To repeal a Protected Area can only take place after a thorough engagement process with the relevant Aboriginal people, and it requires approval by both Houses of Parliament. This is the same for mining on National Parks – a total impossibility.

The Co-design process is seeking views on what will determine a Protected Area. Will they take the current areas on their data base and declare them as protected? DPLH states that all Protected Areas will be declared on a case-by-case basis.

Section 213 of the Act requires an ACH database to be available to the public. This should list all Protected Areas and ACH sites with relevant details, including descriptions. The directory will also contain documents including all the Permits and Management Plans.

Transition Period

Throughout Western Australia, there are thousands of valid section 18 consents for projects in varying stages of progress; from completed projects, to those that are not yet commenced due to a range of factors including stages of forward planning, economic circumstances and changes in priorities and operational needs.

Section 18 consents (granted prior to 22 December 2022) will expire at the end of 10 years from transition day with two exceptions:

  1. if the Section 18 consent is no longer in force s319 of the Act; or
  2. if the Minister decides that they will not expire [s325(2) of the Act].

The Minister may only extend a consent if they form the opinion that the purpose specified in the consent has been substantially commenced (s325(3) of the Act). Substantially commenced will be defined in the CO-design process.

LACHS and Councils’ Work requirements

To analyse the amount of work that the Councils and the LACHS would be asked to undertake, we have conducted an analysis of data on Mineral Titles Online (MTO), using LandTrack Systems’ software. The data lacks the necessary granularity to obtain accurate analysis, but enough to obtain a broad overview.

The expenditure reporting in MTO provides the following: in 2021 – $19M was spent on Aboriginal Heritage Surveys over 1, 214 tenements (not including miscellaneous licences). For the 6 months ending June 2022 – $10.4M was spent on Aboriginal Heritage Surveys on 535 tenements.

If the average heritage survey costs $40,000, that is approximately 498 surveys. Extrapolating those numbers into the requirements of the Act, the surveys would more than likely be required to support Tier 3 activities and require the equivalent number of Management Plans.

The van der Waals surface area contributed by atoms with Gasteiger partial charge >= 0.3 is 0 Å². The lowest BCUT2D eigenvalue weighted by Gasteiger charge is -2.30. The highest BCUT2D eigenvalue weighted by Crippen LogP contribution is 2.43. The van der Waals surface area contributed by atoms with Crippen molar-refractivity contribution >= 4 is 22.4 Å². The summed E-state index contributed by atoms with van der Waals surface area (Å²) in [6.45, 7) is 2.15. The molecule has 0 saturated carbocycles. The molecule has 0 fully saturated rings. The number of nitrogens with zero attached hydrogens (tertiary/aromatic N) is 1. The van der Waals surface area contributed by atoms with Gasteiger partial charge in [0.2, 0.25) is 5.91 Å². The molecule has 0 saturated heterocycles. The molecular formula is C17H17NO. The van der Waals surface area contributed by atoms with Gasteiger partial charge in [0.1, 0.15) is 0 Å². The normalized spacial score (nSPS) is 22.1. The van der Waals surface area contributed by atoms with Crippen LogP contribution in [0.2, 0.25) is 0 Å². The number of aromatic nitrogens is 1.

Considering there are six Native Title Representative Bodies in WA, who are more than likely to become LACHS, that would require each Native Title Body to negotiate 83 Management Plans per year. The Council will have to review 498 Management Plans.

In 2021, 12,000 tenements were undertaking substantial exploration which could be classed as a Tier 2 Activity, requiring a Permit at the very least. A mining company, to reduce culpability under the Act, would be seeking a Permit for most exploration.  One estimates at least 12,000 Permits or Management Plans would be required initially. To support these projections, the State government just released that there were 450 POWs applications in March 2022, causing an approval backlog.

The workload on the LACHS and the Council would be significant and would require significant funding to the meet the requirements of the mining industry. These numbers do not include all the other demands that would be placed on the LACHS or the Council.

The $11M the government is spending in 2022 to assist the LACHS is a drop in the ocean for what is required.


In the first phase of consultation to date, there have been 72 submissions by various parties. They are worth reading considering what is suggested to be included in the separate Tiers.

Many pastoralists are suggesting, understandably, to include all pastoral activities in the exempt section. On the opposite end, some environmentalists suggest everything be in the Tier 3 category. Then you have The Kimberly Land Council doubting the whole process, claiming the co-design process “forces Aboriginal people to attempt to fix an already broken piece of legislation without any decision-making power.”  I recommend the reading of the well-considered AMEC response.